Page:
Dave Duerson’s Family Says ‘Concussion’ Film Smears Him

Relatives of Duerson accused the movie of making up encounters that portrayed him as a villain, but the director said “Concussion” was “spiritually accurate.”

Comments: 100

  1. I wasn't going to see the movie but after this article I really am looking forward to it. This is complicated issue and it sounds like the movie at least had the guts to tackle it at all. No other movie would even attempt to go against the NFL.

  2. It is a complicated issue, however I think it's a stretch to give them any credit "to go against the NFL". The battle with the NFL on this issue was fought way before Sony took up the movie project. If you haven't already seen it, PBS Frontline series made a documentary on it, called "League of Denial".

  3. wow, some paragraphs of this article are lifted almost verbatim from a 2011 article under a different byline (Alan Schwarz, Feb 22, 2011, "A Suicide, a Last Request, a Family's Questions").

    For example, from the 2011 Schwarz article: "Around this time, Duerson’s life began changing course. His company, Duerson Foods, was forced into receivership. His 17-room home in Highland Park, Ill. — the one with “NFL22” carved on a driveway pillar — went into foreclosure. He pleaded guilty to a misdemeanor domestic-battery charge after pushing Alicia during an argument, leading him to resign from Notre Dame’s board. Duerson filed for personal bankruptcy last September."

    then from this December 2015 article, with the byline Ken Belson: "But around this time, Duerson’s life began changing. His company was forced into receivership, and his home went into foreclosure. He also pleaded guilty to a misdemeanor domestic battery charge after pushing his wife during an argument. He filed for personal bankruptcy."

    There's no credit to Schwarz. Um, I think that is not OK.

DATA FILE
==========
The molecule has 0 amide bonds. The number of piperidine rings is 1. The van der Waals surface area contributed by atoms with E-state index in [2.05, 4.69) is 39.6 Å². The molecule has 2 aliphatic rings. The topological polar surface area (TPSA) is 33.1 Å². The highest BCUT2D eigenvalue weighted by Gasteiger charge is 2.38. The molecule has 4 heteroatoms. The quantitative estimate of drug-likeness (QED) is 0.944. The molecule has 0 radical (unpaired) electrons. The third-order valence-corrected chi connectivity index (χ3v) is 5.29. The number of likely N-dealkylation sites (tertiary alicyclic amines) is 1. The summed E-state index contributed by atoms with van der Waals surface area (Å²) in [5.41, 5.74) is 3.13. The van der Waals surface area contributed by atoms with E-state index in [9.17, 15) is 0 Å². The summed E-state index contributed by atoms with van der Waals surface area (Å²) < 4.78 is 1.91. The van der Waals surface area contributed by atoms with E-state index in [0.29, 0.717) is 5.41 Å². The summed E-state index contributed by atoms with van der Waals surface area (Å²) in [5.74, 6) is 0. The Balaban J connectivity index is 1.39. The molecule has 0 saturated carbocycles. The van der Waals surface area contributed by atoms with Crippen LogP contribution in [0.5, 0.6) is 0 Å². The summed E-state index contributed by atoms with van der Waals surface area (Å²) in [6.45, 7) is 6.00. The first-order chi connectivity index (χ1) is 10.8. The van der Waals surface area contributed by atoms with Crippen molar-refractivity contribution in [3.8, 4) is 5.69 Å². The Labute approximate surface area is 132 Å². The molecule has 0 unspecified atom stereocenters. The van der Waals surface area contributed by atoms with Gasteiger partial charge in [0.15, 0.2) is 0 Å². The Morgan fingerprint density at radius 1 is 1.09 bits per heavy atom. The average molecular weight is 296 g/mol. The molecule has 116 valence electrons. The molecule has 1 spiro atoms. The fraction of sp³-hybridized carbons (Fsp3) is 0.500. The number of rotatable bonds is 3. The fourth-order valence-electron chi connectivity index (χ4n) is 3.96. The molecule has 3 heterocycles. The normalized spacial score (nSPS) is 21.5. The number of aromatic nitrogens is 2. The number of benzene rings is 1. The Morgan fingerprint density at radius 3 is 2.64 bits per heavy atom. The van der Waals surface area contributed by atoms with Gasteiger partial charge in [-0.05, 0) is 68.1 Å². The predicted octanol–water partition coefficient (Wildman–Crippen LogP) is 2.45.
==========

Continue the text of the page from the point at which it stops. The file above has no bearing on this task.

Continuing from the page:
4. Sorry, Liz, but your comment reflects a lack of knowledge about journalistic practices.

    Schwarz was a NY Times reporter and his article appeared in the NY Times. In essence, the Times owns the article. No need to credit Schwarz. (Had that article been from some other publication, attribution would have been necessary.)

    The Schwarz article provided background information that was worthy of inclusion in the new article. Because that information was rewritten, there was no need to attribute it to the original article. If portions of the original article had been quoted, then attribution would have been necessary.

  5. Liz, I am forwarding your comment to Margaret Sullivan, the Times Public Editor. I am not up for checking or evaluating the details at the moment, but it is the type of thing that is in her purview.

  6. You should bring hat to the attention of the Public Editor -- If what you say is true - it's very serious and smacks of plagiarism...

  7. Ok, there will be a test...

    Omalu did not discover CTE.

    Omalu rebranded an almost century old disease, "Dementia pugilistica" found in boxers with what he thought was a more marketable name.

    Omalu was the 1st to find CTE in a football player's brain vs a boxer's brain.


    1928 Dementia pugilistica (DP) or "Punch Drunk" was 1st described by a forensic pathologist, Dr. H Martland in boxers.

    2002 Per a 2015 lecture I attended by Omalu, he rebrand DP with a better name & chose CTE already a medical term, Chronic Toxic Encephalopathy.

    Toxic encephalopathy is a degenerative neurologic disorder caused by exposure to "toxic substances" like organic solvents leading to a variety of symptoms, characterized by an altered mental status, memory loss, & visual problems.

    By replacing "Toxic" with "Traumatic" Omalu coined "Chronic Traumatic Encephalopathy."

    He also identified CTE for the 1st time in a football player's brain, Mike Webster.


    2014 International Olympic Committee Injury in Sport Conference which I attended had a keynote by Paul McCrory that CTE did not exist as a separate clinical entity but was a spectrum of conditions, & was being hyped into hysteria level by American media. "ZERO TOLERANCE’ AND THE FEAR OF CTE."

    2015 CTE confirmed by independent panel as a unique disease that can be definitively diagnosed. Limitations existed in the study & future research is needed.

    Test: Did Omalu discover CTE?

  8. Sounds like a despicable distortion of the facts. The filmmaker should have his dramatic license revoked.

  9. If this movie is any good, and successful as a result, it will open eyes to the downside of a career in pro football, let alone the dangers of allowing your kids to play at an early age. Since there is a savage streak in our mass culture, a streak that enjoys and elevates various forms of violence through some sports, but especially football at all levels, the news of CTE, repeated concussion trauma and its dangers to both pro and amateur players will not go down easily; in some quarters, it will be treated like appeals for new gun safety laws, that is, "shut up and get lost". Be that as it may, this knowledge, and its affects, are here to stay; the horse has left the barn, i.e., the NFL's "concussion protocol". That's a very, very good thing.